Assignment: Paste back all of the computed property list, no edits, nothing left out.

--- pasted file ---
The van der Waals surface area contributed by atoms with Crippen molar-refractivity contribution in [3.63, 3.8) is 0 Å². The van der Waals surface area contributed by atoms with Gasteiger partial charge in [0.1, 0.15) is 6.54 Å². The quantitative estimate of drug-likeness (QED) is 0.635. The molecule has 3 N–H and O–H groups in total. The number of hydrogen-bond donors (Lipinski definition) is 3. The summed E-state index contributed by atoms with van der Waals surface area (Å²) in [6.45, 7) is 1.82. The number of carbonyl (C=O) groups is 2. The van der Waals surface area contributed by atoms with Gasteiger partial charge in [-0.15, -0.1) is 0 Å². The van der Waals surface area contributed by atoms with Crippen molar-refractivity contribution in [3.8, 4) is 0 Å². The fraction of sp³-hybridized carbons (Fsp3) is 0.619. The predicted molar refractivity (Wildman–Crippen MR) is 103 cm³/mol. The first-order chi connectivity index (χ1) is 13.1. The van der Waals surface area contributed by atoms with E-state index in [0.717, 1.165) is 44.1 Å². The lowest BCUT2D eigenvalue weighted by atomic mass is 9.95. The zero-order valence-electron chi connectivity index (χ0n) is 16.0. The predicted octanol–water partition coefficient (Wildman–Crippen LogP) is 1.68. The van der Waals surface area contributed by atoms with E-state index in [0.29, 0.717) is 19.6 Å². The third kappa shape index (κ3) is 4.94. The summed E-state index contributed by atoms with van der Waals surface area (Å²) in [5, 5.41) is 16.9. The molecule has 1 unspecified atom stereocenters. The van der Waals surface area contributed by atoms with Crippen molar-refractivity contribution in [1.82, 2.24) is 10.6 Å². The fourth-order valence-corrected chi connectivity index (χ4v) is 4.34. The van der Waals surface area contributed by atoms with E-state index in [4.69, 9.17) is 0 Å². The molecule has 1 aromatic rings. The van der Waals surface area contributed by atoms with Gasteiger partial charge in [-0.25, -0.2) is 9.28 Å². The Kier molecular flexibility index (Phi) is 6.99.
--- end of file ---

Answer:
The van der Waals surface area contributed by atoms with Crippen molar-refractivity contribution in [3.63, 3.8) is 0 Å². The van der Waals surface area contributed by atoms with Gasteiger partial charge in [0.1, 0.15) is 6.54 Å². The quantitative estimate of drug-likeness (QED) is 0.635. The molecule has 3 N–H and O–H groups in total. The number of hydrogen-bond donors (Lipinski definition) is 3. The summed E-state index contributed by atoms with van der Waals surface area (Å²) in [6.45, 7) is 1.82. The number of carbonyl (C=O) groups is 2. The van der Waals surface area contributed by atoms with Gasteiger partial charge in [-0.15, -0.1) is 0 Å². The van der Waals surface area contributed by atoms with Crippen molar-refractivity contribution in [3.8, 4) is 0 Å². The fraction of sp³-hybridized carbons (Fsp3) is 0.619. The predicted molar refractivity (Wildman–Crippen MR) is 103 cm³/mol. The first-order chi connectivity index (χ1) is 13.1. The van der Waals surface area contributed by atoms with E-state index in [0.717, 1.165) is 44.1 Å². The lowest BCUT2D eigenvalue weighted by atomic mass is 9.95. The zero-order valence-electron chi connectivity index (χ0n) is 16.0. The predicted octanol–water partition coefficient (Wildman–Crippen LogP) is 1.68. The van der Waals surface area contributed by atoms with E-state index in [0.29, 0.717) is 19.6 Å². The third kappa shape index (κ3) is 4.94. The summed E-state index contributed by atoms with van der Waals surface area (Å²) in [5, 5.41) is 16.9. The molecule has 1 unspecified atom stereocenters. The van der Waals surface area contributed by atoms with Crippen molar-refractivity contribution in [1.82, 2.24) is 10.6 Å². The fourth-order valence-corrected chi connectivity index (χ4v) is 4.34. The van der Waals surface area contributed by atoms with E-state index in [4.69, 9.17) is 0 Å². The molecule has 1 aromatic rings. The van der Waals surface area contributed by atoms with Gasteiger partial charge in [-0.25, -0.2) is 9.28 Å². The Kier molecular flexibility index (Phi) is 6.99.